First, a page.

Tuesday, October 16, 2012

Understanding Evolution in New England Colleges and Universities

The March issue of Evolution: Education & Outreach contains an interesting article on "Educators of Prospective Teachers Hesitate to Embrace Evolution Due to Deficient Understanding of Science/Evolution and High Religiosity" (Paz-y-Miño-C and Espinosa, 2012). The authors surveyed three groups at 17 colleges and universities in Maine, New Hampshire, Vermont, Massachusetts, Connecticut, and Rhode Island in the USA (New England states). The three groups were (1) general faculty members, (2) faculty members who were involved with training prospective teachers (educators), and (3) undergraduates.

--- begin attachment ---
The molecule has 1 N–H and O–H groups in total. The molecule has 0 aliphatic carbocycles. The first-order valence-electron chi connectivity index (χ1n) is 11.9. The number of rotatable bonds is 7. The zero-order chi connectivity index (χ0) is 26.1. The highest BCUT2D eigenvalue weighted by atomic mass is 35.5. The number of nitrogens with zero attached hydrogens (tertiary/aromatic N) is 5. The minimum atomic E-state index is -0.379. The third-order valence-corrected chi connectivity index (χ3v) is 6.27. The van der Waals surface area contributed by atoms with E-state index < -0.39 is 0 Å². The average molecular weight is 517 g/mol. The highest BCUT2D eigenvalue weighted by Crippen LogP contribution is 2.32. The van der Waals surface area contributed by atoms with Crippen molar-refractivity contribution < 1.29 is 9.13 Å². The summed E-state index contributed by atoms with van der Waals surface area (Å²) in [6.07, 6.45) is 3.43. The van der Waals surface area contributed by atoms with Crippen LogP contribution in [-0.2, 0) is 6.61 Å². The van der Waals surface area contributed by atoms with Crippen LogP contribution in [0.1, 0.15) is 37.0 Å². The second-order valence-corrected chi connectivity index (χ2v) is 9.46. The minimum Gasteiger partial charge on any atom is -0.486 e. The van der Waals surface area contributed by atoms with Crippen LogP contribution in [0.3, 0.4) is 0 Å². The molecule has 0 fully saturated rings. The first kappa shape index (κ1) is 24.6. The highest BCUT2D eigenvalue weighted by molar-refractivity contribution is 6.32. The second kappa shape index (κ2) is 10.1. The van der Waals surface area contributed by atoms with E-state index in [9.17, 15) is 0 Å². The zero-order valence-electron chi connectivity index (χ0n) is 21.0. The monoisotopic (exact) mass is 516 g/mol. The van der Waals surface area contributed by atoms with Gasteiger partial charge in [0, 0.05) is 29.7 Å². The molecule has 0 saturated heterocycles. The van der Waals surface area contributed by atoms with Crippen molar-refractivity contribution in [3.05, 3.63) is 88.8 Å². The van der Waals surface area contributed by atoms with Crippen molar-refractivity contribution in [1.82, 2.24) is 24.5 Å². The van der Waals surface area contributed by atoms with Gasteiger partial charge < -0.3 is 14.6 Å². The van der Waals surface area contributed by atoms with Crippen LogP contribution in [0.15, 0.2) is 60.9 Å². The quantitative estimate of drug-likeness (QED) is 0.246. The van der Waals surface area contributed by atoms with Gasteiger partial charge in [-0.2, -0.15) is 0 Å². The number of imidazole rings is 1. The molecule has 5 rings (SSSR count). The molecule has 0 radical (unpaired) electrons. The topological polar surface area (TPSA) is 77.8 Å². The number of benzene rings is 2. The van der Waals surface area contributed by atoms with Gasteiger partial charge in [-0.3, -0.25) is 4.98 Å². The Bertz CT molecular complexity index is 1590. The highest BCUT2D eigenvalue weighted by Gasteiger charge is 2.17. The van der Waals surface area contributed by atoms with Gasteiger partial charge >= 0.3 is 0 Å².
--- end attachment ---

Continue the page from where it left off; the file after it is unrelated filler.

Most of the general faculty (82%) thought that evolution was definitely true but only 54% of the students agreed. Among the educators only 71% thought that evolution was definitely true. This is a general trend. Educators tend to be more religious and less certain of evolution than typical faculty members but less religious and more accepting of evolution than the average student.

This is not surprising. It suggests that simply exposing prospective teachers to a college/university education does not guarantee that they will learn the consensus opinion of typical faculty members. Educators tend to be less knowledgeable about evolution (and science?). This means that "teaching the teachers" may not be as easy as one images. (Keep in mind that this is New England, which tends to be much more liberal than other parts of the USA.)

I was most interested in the question about defining evolution since it comes up frequently in the blogosphere. There's one definition that I prefer above all others [What Is Evolution?].